For the epigraph of his now-canonical Simulations, the late French philosopher Jean Baudrillard cited a curiously modern aphorism from the Book of Ecclesiastes: “The simulacrum is never that which conceals the truth—it is the truth which conceals that there is none.” The line was apocryphal, of course. Yet legions of academics have quoted it in research papers and at conferences, never questioning the authority of their source, and missing entirely the point of the thinker’s deadpan prank. To a certain mindset, it hardly matters whether the attribution is fabricated. After all, simulations have a truth of their own.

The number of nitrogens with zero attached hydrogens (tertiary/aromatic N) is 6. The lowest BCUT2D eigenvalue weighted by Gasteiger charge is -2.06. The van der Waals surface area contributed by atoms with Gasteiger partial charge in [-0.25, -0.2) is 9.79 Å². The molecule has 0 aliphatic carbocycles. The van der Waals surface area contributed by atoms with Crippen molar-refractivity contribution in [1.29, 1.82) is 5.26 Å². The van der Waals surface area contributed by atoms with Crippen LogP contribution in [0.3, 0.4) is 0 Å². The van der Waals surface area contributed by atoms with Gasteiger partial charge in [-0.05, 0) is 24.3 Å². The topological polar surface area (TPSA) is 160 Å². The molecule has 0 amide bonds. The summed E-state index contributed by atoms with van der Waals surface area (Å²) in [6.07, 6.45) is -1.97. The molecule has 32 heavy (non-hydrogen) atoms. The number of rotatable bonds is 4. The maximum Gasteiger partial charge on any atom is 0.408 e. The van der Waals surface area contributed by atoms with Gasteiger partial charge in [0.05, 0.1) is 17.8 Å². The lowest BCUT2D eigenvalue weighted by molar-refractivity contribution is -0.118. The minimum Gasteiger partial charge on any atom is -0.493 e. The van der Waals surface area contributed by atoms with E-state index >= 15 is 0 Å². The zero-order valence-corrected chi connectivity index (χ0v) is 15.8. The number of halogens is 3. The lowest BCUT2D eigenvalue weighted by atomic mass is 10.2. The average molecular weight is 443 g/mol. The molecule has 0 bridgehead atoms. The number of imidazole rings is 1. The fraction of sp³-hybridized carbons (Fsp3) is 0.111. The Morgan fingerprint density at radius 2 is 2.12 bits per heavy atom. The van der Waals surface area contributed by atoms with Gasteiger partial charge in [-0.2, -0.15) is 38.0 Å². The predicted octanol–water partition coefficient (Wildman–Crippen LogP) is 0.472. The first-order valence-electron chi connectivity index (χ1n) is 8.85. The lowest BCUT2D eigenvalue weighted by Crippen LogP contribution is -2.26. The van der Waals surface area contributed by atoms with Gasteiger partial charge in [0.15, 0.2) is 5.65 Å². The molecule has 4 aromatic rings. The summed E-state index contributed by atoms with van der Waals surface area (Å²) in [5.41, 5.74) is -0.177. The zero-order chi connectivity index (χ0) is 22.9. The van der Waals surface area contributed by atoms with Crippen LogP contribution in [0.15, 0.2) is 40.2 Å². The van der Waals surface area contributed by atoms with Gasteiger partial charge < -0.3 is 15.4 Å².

I can think of no better way to introduce Abbas Kiarostami’s Certified Copy—a bittersweet romance as concerned with the philosophy of perception as it is with love, marriage, beauty, and antiquity—than to think of it as a cunningly staged dramatic commentary on the art of fakery. Read Damon Smith’s review of Certified Copy.